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Hawke’s NXT TakeOver: Phoenix 2019 Review

January 26, 2019 | Posted by TJ Hawke
Johnny Gargano NXT Takeover: Phoenix
7
The 411 Rating
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Hawke’s NXT TakeOver: Phoenix 2019 Review  

My list of Five Star Matches.

My reviews of every G1 Climax Final.

My (ongoing) reviews of all Wrestlemania Main Events

 

January 26, 2019
Phoenix, Arizona, USA

 

Commentators: Maura Ranallo, Nigel McGuinness, & Percy Watson

 

The show kicked off with some Medieval Times action. Presumably flown in from the Medieval Times hotbed of Lyndhurst, New Jersey. Dinner AND Tournament!

 

The Undisputed ERA (Kyle O’Reilly & Roderick Strong) vs. War Raiders (Hanson & Rowe)

This was for the UNDISPUTED ERA’s NXT Tag Team Championship.

NXT TakeOvers have a long history of laying out tag team title matches in a manner that ensures that they get over no matter what combination of talent is in the ring. The streak continued here, as the semi-unnatural dynamic of babyface War Raiders vs. heel Dojo Bros Undisputed Era really could have been underwhelming with less quality control.

War Raiders took it to the ERA early and often. It seemed like the ERA had no response to the Raiders’ combination of speed and strength. They finally caught a break though when Hanson crashed and burned on a tope suicida attempt. While Rowe continued to fight valiantly immediately after that, the ERA finally managed to cut him off and then work him over for a bit. The heat segment blissfully did not last too long as was appropriate for the dynamic at hand.

The match quickly devolved into an electric back-and-forth contest. It was very well executed and got over big time. The War Raiders win was really well built to and felt very earned by the end. Great stuff!

The only minor nitpick was this clearly should have just been labeled a Texas Tornado as the normal tag rules barely even got a obligatory sequence where they were obeyed. (****)

 

Kassius Ohno vs. Matt Riddle

In 2016, Chris Hero had one of the greatest in-ring years in the history of professional wrestling. Part of it what made it so great was his excellent trilogy with none other than Matt Riddle.

Time after time after time, these two made magic in the ring, and it was their matches that helped to make Riddle one of the best wrestlers in the world. If you were told then that these two would eventually get to do a multi-match program on NXT TakeOvers, you would assume it would be something to be excited about.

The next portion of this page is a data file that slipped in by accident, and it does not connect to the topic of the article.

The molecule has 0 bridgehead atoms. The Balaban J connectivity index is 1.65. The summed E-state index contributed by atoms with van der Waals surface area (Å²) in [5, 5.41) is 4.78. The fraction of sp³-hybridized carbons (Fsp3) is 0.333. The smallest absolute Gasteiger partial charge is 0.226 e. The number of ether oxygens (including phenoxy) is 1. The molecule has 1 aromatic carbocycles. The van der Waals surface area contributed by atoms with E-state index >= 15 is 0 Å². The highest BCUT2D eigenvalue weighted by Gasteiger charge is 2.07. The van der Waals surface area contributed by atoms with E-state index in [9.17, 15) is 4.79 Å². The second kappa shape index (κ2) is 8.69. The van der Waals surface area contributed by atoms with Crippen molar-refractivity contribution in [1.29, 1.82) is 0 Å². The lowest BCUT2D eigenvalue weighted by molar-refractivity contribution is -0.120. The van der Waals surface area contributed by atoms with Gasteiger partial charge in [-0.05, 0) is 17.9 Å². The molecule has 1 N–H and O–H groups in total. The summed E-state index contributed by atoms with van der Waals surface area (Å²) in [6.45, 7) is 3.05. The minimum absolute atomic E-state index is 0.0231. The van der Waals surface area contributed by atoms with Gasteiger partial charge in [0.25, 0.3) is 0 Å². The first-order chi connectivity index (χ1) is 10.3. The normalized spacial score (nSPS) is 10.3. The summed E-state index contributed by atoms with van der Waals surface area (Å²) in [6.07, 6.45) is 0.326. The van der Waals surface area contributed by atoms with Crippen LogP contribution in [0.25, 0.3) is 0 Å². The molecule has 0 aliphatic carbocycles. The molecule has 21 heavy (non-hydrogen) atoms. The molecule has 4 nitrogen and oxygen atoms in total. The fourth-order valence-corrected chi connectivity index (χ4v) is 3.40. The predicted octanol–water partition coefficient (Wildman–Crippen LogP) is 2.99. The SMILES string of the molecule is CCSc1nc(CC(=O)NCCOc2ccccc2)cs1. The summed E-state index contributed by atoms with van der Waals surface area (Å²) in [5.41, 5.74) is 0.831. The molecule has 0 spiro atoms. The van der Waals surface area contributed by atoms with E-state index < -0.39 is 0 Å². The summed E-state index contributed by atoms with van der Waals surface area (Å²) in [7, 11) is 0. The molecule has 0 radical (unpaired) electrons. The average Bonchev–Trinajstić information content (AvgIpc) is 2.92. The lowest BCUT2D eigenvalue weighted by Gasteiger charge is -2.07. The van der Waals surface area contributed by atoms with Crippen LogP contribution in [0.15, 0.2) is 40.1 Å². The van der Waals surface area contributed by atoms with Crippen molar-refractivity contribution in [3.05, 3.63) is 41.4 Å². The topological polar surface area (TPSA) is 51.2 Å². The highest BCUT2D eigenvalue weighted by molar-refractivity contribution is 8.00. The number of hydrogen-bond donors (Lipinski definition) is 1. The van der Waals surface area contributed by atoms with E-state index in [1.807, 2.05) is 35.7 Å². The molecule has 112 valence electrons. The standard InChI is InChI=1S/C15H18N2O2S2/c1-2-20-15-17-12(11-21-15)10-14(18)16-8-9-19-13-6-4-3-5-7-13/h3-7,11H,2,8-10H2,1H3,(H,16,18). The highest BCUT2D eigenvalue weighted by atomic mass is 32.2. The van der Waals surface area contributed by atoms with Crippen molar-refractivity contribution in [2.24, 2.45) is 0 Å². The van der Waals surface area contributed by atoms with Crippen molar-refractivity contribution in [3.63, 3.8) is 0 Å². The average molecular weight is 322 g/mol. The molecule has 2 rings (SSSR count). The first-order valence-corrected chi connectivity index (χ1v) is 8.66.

Instead though, NXT has entirely killed off the buzz of Chris Hero in his two years back in the company. From the very beginning, something was very off with the presentation of Kassius Ohno, and he has never been able to recover.

While this match was quite solid (even very good perhaps), it made clear that Kassius Ohno might be too far gone to ever become what he should have been in NXT. All the swagger and confidence is gone. There is zero connection with the crowd despite NXT crowds the world over opening their arms to anyone perceived as an indie star. The magic just isn’t there, and it seems pointless to hope it could ever return.

The contest was at least very well put together to ensure that it compensated for any crowd environment issues. Both men were working as if to win the whole time. Ohno got to look like a crafty and brutal veteran. Riddle got to look resilient and physical. Eventually Riddle managed to win via (delayed) submission after murdering Ohno with the Bryan Danielson elbows. (***1/4)

 

Ricochet vs. Johnny Gargano

A better world is possible.

This was for Ricochet’s Television Championship.

These guys have had some truly wretched matches (big & small) over the years. This was more watchable than their indie battles, but the combination of the super indie style, the flippy show-off match, and Shawn Michaels’ sensibilities is absolutely putrid all the same.

The first half of the contest was absolutely gross as they were doing this square dance routine that looked phony as fuck. The second half of the match at least gave the crowd what *they* wanted which was a bunch of big movez and kickouts. It was if nothing else very notable to see a poison ‘rana on the floor being used for a cheap nearfall on WWE programming.

The match just had no soul and felt like what someone’s misconception of a 2009-2012 PWG match would be. At least Gargano showed off his knowledge of 1973 Dick Murdoch when putting together the finish for his title win. (**)